Other grave goods included bronze pins, a sewing awl, and a hair net. Local flowers decorated the top of the coffin (indicating a summertime burial), as did a small bucket of beer made of honey, wheat, and cowberries.

The Egtved Girl’s coffin during excavations in 1921.

Another body was found with Egtved Girl in her coffin. Ashes and bones comprised the cremated remains of a small child recovered near Egtved Girl’s head. The identity of the child, who was about five or six years old when he or she died, is not known. No DNA could be recovered from either set of remains, so their relationship is a mystery.

Scientists found that the soil composition of the grave worked as a microclimate, preserving some items and destroying others. Rainwater seeped into the hollowed-out, oak-trunk coffin, but it was starved of oxygen. These conditions decayed the bones completely away but left behind excellently-preserved fingernails, hair, scalp, a small part of her brain, and clothing.

Senior researcher Karin Margarita Frei, from the National Museum of Denmark and Centre for Textile Research at the University of Copenhagen analyzed the Bronze Age girls’ remains, according to Science Daily.

Hair and clothing found in the coffin of the Egtved Girl.

Analysis of the high-status teenager’s remains, as well as the cremated bones of the young child, showed that the pair had spent much of their lives in a distant land, thought to be Schwarzwald (the Black Forest) in Germany.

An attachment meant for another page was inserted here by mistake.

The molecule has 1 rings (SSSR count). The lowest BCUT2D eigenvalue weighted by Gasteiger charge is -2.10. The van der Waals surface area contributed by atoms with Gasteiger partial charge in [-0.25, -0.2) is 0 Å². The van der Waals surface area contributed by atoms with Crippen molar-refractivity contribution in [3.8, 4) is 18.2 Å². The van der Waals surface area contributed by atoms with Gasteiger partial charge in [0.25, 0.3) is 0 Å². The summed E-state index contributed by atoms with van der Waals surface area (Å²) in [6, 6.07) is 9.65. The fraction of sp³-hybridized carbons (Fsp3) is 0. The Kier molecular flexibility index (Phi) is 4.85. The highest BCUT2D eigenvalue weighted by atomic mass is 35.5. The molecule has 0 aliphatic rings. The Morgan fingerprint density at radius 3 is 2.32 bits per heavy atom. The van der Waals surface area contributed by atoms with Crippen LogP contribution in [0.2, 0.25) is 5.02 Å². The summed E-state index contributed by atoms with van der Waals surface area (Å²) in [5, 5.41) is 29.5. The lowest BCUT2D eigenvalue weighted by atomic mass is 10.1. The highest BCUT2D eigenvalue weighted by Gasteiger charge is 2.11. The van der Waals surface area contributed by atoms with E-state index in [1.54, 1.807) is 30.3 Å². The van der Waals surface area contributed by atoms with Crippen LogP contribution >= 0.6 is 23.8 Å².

“If we consider the last two years of the girl’s life, we can see that, 13 to 15 months before her death, she stayed in a place with a strontium isotope signature very similar to the one that characterizes the area where she was born. Then she moved to an area that may well have been Jutland.

After a period of c. 9 to 10 months there, she went back to the region she originally came from and stayed there for four to six months before she traveled to her final resting place, Egtved. Neither her hair nor her thumb nail contains strontium isotopic signatures which indicates that she returned to Scandinavia until very shortly before she died.

As an area’s strontium isotopic signature is only detectable in human hair and nails after a month, she must have come to ‘Denmark’ and ‘Egtved’ about a month before she passed away,” Karin Margarita Frei told Science Daily.

The exceptionally-preserved hair of the Egtved Girl. Her burial dates to 1370 BC.